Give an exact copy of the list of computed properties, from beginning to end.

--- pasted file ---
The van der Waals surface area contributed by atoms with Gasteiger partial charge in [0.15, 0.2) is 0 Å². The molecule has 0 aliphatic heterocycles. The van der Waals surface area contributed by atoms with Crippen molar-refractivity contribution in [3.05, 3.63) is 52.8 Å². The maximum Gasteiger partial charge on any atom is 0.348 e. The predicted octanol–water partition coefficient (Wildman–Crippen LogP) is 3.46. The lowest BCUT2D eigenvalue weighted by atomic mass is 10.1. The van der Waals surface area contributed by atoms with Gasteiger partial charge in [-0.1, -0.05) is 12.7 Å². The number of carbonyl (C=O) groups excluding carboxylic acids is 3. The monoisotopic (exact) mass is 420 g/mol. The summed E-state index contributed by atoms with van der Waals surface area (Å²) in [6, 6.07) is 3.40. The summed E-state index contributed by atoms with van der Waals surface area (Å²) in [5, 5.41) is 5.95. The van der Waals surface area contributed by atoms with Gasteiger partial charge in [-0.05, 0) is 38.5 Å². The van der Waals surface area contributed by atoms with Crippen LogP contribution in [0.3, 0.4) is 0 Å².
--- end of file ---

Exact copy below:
The van der Waals surface area contributed by atoms with Gasteiger partial charge in [0.15, 0.2) is 0 Å². The molecule has 0 aliphatic heterocycles. The van der Waals surface area contributed by atoms with Crippen molar-refractivity contribution in [3.05, 3.63) is 52.8 Å². The maximum Gasteiger partial charge on any atom is 0.348 e. The predicted octanol–water partition coefficient (Wildman–Crippen LogP) is 3.46. The lowest BCUT2D eigenvalue weighted by atomic mass is 10.1. The van der Waals surface area contributed by atoms with Gasteiger partial charge in [-0.1, -0.05) is 12.7 Å². The number of carbonyl (C=O) groups excluding carboxylic acids is 3. The monoisotopic (exact) mass is 420 g/mol. The summed E-state index contributed by atoms with van der Waals surface area (Å²) in [6, 6.07) is 3.40. The summed E-state index contributed by atoms with van der Waals surface area (Å²) in [5, 5.41) is 5.95. The van der Waals surface area contributed by atoms with Gasteiger partial charge in [-0.05, 0) is 38.5 Å². The van der Waals surface area contributed by atoms with Crippen LogP contribution in [0.3, 0.4) is 0 Å².